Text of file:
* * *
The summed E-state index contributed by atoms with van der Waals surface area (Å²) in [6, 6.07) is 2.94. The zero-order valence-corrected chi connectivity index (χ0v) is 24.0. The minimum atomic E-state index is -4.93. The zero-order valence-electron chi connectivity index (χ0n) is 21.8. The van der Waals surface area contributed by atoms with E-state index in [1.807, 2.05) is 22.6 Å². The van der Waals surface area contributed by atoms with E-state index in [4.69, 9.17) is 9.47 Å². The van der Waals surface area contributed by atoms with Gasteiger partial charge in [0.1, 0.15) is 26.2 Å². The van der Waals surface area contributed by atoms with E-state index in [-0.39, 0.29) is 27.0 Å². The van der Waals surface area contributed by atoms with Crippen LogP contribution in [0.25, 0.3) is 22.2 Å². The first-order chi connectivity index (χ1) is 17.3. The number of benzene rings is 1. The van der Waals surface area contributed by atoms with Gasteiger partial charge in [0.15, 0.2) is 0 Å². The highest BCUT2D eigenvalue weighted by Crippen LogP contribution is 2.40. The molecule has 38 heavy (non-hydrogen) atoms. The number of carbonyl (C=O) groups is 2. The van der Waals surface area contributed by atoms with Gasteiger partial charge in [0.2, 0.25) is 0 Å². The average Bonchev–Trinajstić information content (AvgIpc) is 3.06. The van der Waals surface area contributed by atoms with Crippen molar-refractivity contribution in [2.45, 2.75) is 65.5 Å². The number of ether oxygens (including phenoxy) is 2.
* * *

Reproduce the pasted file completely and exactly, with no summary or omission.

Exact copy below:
The summed E-state index contributed by atoms with van der Waals surface area (Å²) in [6, 6.07) is 2.94. The zero-order valence-corrected chi connectivity index (χ0v) is 24.0. The minimum atomic E-state index is -4.93. The zero-order valence-electron chi connectivity index (χ0n) is 21.8. The van der Waals surface area contributed by atoms with E-state index in [1.807, 2.05) is 22.6 Å². The van der Waals surface area contributed by atoms with E-state index in [4.69, 9.17) is 9.47 Å². The van der Waals surface area contributed by atoms with Gasteiger partial charge in [0.1, 0.15) is 26.2 Å². The van der Waals surface area contributed by atoms with E-state index in [-0.39, 0.29) is 27.0 Å². The van der Waals surface area contributed by atoms with Crippen LogP contribution in [0.25, 0.3) is 22.2 Å². The first-order chi connectivity index (χ1) is 17.3. The number of benzene rings is 1. The van der Waals surface area contributed by atoms with Gasteiger partial charge in [0.15, 0.2) is 0 Å². The highest BCUT2D eigenvalue weighted by Crippen LogP contribution is 2.40. The molecule has 38 heavy (non-hydrogen) atoms. The number of carbonyl (C=O) groups is 2. The van der Waals surface area contributed by atoms with Gasteiger partial charge in [0.2, 0.25) is 0 Å². The average Bonchev–Trinajstić information content (AvgIpc) is 3.06. The van der Waals surface area contributed by atoms with Crippen molar-refractivity contribution in [2.45, 2.75) is 65.5 Å². The number of ether oxygens (including phenoxy) is 2.